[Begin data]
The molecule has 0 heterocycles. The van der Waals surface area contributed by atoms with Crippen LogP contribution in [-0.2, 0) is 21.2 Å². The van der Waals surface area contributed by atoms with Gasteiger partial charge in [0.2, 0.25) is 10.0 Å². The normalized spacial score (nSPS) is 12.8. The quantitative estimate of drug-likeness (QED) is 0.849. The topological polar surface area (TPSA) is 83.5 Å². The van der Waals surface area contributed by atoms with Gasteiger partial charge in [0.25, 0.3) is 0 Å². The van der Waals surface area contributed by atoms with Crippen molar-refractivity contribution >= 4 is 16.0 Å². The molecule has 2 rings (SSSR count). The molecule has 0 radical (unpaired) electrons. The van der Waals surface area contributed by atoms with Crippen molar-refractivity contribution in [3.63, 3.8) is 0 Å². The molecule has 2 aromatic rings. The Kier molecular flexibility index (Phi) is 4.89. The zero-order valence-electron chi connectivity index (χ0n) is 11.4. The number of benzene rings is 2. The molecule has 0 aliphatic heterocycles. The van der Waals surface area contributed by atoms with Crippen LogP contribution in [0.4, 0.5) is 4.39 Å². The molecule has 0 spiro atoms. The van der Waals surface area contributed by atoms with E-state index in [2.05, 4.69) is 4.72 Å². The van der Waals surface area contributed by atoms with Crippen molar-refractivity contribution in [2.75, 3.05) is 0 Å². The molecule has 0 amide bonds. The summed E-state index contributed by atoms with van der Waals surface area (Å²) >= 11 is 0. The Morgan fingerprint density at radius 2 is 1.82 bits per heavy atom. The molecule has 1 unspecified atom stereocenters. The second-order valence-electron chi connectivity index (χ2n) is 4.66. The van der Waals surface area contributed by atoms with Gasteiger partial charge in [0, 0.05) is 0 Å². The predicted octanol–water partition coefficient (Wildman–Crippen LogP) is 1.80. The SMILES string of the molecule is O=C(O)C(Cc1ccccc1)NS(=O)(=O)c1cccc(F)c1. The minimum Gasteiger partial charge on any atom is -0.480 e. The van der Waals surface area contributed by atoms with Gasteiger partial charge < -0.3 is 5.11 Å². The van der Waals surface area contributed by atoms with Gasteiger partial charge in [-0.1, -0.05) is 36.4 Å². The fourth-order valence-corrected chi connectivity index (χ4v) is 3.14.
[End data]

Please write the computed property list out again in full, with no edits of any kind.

The molecule has 0 heterocycles. The van der Waals surface area contributed by atoms with Crippen LogP contribution in [-0.2, 0) is 21.2 Å². The van der Waals surface area contributed by atoms with Gasteiger partial charge in [0.2, 0.25) is 10.0 Å². The normalized spacial score (nSPS) is 12.8. The quantitative estimate of drug-likeness (QED) is 0.849. The topological polar surface area (TPSA) is 83.5 Å². The van der Waals surface area contributed by atoms with Gasteiger partial charge in [0.25, 0.3) is 0 Å². The van der Waals surface area contributed by atoms with Crippen molar-refractivity contribution >= 4 is 16.0 Å². The molecule has 2 rings (SSSR count). The molecule has 0 radical (unpaired) electrons. The van der Waals surface area contributed by atoms with Crippen molar-refractivity contribution in [3.63, 3.8) is 0 Å². The molecule has 2 aromatic rings. The Kier molecular flexibility index (Phi) is 4.89. The zero-order valence-electron chi connectivity index (χ0n) is 11.4. The number of benzene rings is 2. The molecule has 0 aliphatic heterocycles. The van der Waals surface area contributed by atoms with Crippen LogP contribution in [0.4, 0.5) is 4.39 Å². The molecule has 0 spiro atoms. The van der Waals surface area contributed by atoms with E-state index in [2.05, 4.69) is 4.72 Å². The van der Waals surface area contributed by atoms with Crippen molar-refractivity contribution in [2.75, 3.05) is 0 Å². The molecule has 0 amide bonds. The summed E-state index contributed by atoms with van der Waals surface area (Å²) >= 11 is 0. The Morgan fingerprint density at radius 2 is 1.82 bits per heavy atom. The molecule has 1 unspecified atom stereocenters. The second-order valence-electron chi connectivity index (χ2n) is 4.66. The van der Waals surface area contributed by atoms with Gasteiger partial charge in [0, 0.05) is 0 Å². The predicted octanol–water partition coefficient (Wildman–Crippen LogP) is 1.80. The SMILES string of the molecule is O=C(O)C(Cc1ccccc1)NS(=O)(=O)c1cccc(F)c1. The minimum Gasteiger partial charge on any atom is -0.480 e. The van der Waals surface area contributed by atoms with Gasteiger partial charge < -0.3 is 5.11 Å². The van der Waals surface area contributed by atoms with Gasteiger partial charge in [-0.1, -0.05) is 36.4 Å². The fourth-order valence-corrected chi connectivity index (χ4v) is 3.14.